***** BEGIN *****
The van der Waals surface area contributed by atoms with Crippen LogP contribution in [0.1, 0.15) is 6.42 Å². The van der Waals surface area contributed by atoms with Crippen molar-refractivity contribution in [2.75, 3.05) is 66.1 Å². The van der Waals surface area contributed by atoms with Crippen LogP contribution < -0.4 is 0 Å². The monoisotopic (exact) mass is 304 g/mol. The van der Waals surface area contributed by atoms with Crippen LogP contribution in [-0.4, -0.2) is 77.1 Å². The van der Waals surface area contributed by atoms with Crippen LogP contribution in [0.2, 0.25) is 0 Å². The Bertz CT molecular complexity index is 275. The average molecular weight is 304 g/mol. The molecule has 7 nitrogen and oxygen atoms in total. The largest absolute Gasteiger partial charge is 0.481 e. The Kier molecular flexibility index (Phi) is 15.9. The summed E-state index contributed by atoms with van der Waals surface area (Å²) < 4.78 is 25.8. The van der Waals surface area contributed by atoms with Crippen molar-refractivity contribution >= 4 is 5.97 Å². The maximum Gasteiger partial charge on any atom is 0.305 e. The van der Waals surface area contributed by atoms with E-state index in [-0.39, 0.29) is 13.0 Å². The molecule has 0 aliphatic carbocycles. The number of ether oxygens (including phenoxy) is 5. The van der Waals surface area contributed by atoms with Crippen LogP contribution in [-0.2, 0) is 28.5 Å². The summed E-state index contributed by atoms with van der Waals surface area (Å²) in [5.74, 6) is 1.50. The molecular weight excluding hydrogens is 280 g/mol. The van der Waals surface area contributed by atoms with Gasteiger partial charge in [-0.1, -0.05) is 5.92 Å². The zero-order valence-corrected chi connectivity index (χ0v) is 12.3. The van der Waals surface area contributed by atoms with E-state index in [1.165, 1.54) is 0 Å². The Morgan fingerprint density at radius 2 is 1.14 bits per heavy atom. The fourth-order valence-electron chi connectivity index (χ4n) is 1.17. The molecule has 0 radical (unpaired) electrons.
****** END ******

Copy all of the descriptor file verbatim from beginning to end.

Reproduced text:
The van der Waals surface area contributed by atoms with Crippen LogP contribution in [0.1, 0.15) is 6.42 Å². The van der Waals surface area contributed by atoms with Crippen molar-refractivity contribution in [2.75, 3.05) is 66.1 Å². The van der Waals surface area contributed by atoms with Crippen LogP contribution < -0.4 is 0 Å². The monoisotopic (exact) mass is 304 g/mol. The van der Waals surface area contributed by atoms with Crippen LogP contribution in [-0.4, -0.2) is 77.1 Å². The van der Waals surface area contributed by atoms with Crippen LogP contribution in [0.2, 0.25) is 0 Å². The Bertz CT molecular complexity index is 275. The average molecular weight is 304 g/mol. The molecule has 7 nitrogen and oxygen atoms in total. The largest absolute Gasteiger partial charge is 0.481 e. The Kier molecular flexibility index (Phi) is 15.9. The summed E-state index contributed by atoms with van der Waals surface area (Å²) < 4.78 is 25.8. The van der Waals surface area contributed by atoms with Crippen molar-refractivity contribution >= 4 is 5.97 Å². The maximum Gasteiger partial charge on any atom is 0.305 e. The van der Waals surface area contributed by atoms with E-state index in [-0.39, 0.29) is 13.0 Å². The molecule has 0 aliphatic carbocycles. The number of ether oxygens (including phenoxy) is 5. The van der Waals surface area contributed by atoms with Crippen LogP contribution in [-0.2, 0) is 28.5 Å². The summed E-state index contributed by atoms with van der Waals surface area (Å²) in [5.74, 6) is 1.50. The molecular weight excluding hydrogens is 280 g/mol. The van der Waals surface area contributed by atoms with Gasteiger partial charge in [-0.1, -0.05) is 5.92 Å². The zero-order valence-corrected chi connectivity index (χ0v) is 12.3. The van der Waals surface area contributed by atoms with E-state index in [1.165, 1.54) is 0 Å². The Morgan fingerprint density at radius 2 is 1.14 bits per heavy atom. The fourth-order valence-electron chi connectivity index (χ4n) is 1.17. The molecule has 0 radical (unpaired) electrons.